First he kind of goes through an abbreviated history of Christmas from wassailing in the medievel times to the uber-consumerism of today. Talking of today he says:
"Here's the bottom line: We have so much stuff that a pile of presents is no longer exciting, no longer novel...When you have a lot of stuff, getting more is less exciting than when you have very little. That seems obvious--it's habituation."And a little later he says:
"If there's one way in which the world has changed more than any other since 1840, one thing that's truly different in our lives, it's that we've become such devout consumers. That consumption carries with it certain blessings (our lives are long and easy by any historical standard) and certain costs (first and foremost the damage it causes to the rest of creation). But the greatest cost may be the way it's changed us, the way it has managed to confuse us about what we really want from the world. We weren't built just for this life we find ourselves leading--we were built for silence and solitude, built for connection with each other and the natural world, built for so much more than we now settle for. Chirstmas is the moment to sense that, the moment to reach for the real joys."His proposition - give yourself a hundred dollar limit. He says that there's nothing magical about a hundred dollars. He said he first thought of it because it sounded good with "holiday." lol But the point is to limit the amount you spend. Take more time thinking of other ways to celebrate the holiday to bring you and your family peace, time with others, connection with your spirituality. There is a lot of emphasis on homemade gifts that have real meaning instead of the piles of presents that really don't mean that much. Really inspiring.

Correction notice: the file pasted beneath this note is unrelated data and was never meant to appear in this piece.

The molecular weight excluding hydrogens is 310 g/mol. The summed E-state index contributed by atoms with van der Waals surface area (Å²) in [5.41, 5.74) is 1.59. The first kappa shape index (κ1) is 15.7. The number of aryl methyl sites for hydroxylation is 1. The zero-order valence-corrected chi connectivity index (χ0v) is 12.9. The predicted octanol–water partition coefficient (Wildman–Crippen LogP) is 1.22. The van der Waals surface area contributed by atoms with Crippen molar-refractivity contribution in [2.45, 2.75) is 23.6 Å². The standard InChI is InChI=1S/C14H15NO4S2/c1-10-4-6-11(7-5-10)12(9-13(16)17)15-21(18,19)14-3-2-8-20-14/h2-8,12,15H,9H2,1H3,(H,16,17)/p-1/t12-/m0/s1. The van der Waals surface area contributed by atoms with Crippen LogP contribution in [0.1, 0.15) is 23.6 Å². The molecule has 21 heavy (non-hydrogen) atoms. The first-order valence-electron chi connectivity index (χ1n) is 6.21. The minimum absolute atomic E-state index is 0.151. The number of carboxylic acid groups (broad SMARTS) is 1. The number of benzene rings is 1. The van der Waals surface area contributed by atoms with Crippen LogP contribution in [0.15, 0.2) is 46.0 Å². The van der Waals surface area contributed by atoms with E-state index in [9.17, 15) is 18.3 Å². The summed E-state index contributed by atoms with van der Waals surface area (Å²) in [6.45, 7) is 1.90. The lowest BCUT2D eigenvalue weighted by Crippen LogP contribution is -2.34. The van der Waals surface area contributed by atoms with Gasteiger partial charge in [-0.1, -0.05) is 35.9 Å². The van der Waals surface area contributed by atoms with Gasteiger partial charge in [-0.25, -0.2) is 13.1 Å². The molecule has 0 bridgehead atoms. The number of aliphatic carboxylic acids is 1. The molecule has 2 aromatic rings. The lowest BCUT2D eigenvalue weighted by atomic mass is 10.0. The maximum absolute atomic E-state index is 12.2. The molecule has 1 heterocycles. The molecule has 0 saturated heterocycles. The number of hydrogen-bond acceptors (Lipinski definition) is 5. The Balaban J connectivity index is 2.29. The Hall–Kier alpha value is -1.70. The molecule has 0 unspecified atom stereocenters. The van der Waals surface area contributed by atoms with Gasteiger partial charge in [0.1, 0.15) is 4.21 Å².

I already know that we will be spending more than a hundred dollars this year. But I thought of some ways that I want to incorporate some of the ideas from the book. I thought I would make sure everyone (in my immediate family) receives at least one homemade gift. We will drastically limit the other gifts, something we had already been talking about. I want to think of ways to honor our neighbors with homemade gifts, nothing fancy, probably just cookies. But it's a way to show them that we appreciate them. I'd like to make sure we shift our focus to celebrating our Christian faith. Last year we started a Jesse Tree but didn't keep it up. I'd really like to do that this year. I also want to find a meaningful way for us as a family to give to someone facing harder times than we are right now.
I was even inspired to jot down a little pledge for myself in my notebook. Here is what I wrote,
"I will buy nothing unwanted or that I know will be unappreciated. No more junk or hastily chosen items just to fill the quota of the right amount spent or number of gifts for someone. Handmade and consumable is better than store bought and plastic (although I'm sure there will be some of the latter.) I will be intentional about creating meaningful traditions for our family."I know, I know, I need to get through Halloween first. But since I'm already making lists, this was a perfect time for me to read this book.